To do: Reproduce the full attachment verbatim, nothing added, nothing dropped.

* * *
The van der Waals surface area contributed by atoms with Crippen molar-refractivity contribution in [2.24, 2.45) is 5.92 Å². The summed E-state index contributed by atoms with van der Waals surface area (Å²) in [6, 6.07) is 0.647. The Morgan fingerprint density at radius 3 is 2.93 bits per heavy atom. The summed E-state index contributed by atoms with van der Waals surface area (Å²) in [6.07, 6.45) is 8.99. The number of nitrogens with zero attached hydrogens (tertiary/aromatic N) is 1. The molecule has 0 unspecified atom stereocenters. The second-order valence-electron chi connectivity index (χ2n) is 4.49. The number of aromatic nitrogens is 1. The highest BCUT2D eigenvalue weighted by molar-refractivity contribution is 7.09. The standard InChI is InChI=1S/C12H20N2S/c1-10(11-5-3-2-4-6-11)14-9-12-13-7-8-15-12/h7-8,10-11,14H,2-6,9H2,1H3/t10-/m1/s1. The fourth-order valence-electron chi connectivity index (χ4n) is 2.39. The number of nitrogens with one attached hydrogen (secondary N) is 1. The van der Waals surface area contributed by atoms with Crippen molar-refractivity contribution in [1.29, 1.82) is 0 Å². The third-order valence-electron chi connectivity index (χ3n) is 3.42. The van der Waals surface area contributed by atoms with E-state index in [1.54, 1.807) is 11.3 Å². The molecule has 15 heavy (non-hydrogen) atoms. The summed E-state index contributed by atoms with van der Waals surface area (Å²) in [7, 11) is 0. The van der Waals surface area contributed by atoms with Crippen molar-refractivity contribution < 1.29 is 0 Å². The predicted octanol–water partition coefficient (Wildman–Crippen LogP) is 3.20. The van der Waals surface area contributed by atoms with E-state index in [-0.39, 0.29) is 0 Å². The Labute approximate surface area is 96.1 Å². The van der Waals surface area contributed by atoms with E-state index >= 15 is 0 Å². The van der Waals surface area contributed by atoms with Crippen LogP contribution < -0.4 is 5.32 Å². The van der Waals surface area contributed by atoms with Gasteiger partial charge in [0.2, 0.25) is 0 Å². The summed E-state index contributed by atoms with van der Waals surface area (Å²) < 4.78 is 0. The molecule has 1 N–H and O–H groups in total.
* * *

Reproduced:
The van der Waals surface area contributed by atoms with Crippen molar-refractivity contribution in [2.24, 2.45) is 5.92 Å². The summed E-state index contributed by atoms with van der Waals surface area (Å²) in [6, 6.07) is 0.647. The Morgan fingerprint density at radius 3 is 2.93 bits per heavy atom. The summed E-state index contributed by atoms with van der Waals surface area (Å²) in [6.07, 6.45) is 8.99. The number of nitrogens with zero attached hydrogens (tertiary/aromatic N) is 1. The molecule has 0 unspecified atom stereocenters. The second-order valence-electron chi connectivity index (χ2n) is 4.49. The number of aromatic nitrogens is 1. The highest BCUT2D eigenvalue weighted by molar-refractivity contribution is 7.09. The standard InChI is InChI=1S/C12H20N2S/c1-10(11-5-3-2-4-6-11)14-9-12-13-7-8-15-12/h7-8,10-11,14H,2-6,9H2,1H3/t10-/m1/s1. The fourth-order valence-electron chi connectivity index (χ4n) is 2.39. The number of nitrogens with one attached hydrogen (secondary N) is 1. The van der Waals surface area contributed by atoms with Crippen molar-refractivity contribution in [1.29, 1.82) is 0 Å². The third-order valence-electron chi connectivity index (χ3n) is 3.42. The van der Waals surface area contributed by atoms with E-state index in [1.54, 1.807) is 11.3 Å². The molecule has 15 heavy (non-hydrogen) atoms. The summed E-state index contributed by atoms with van der Waals surface area (Å²) in [7, 11) is 0. The van der Waals surface area contributed by atoms with Crippen molar-refractivity contribution < 1.29 is 0 Å². The predicted octanol–water partition coefficient (Wildman–Crippen LogP) is 3.20. The van der Waals surface area contributed by atoms with E-state index in [-0.39, 0.29) is 0 Å². The Labute approximate surface area is 96.1 Å². The van der Waals surface area contributed by atoms with E-state index >= 15 is 0 Å². The van der Waals surface area contributed by atoms with Crippen LogP contribution < -0.4 is 5.32 Å². The van der Waals surface area contributed by atoms with Gasteiger partial charge in [0.2, 0.25) is 0 Å². The summed E-state index contributed by atoms with van der Waals surface area (Å²) < 4.78 is 0. The molecule has 1 N–H and O–H groups in total.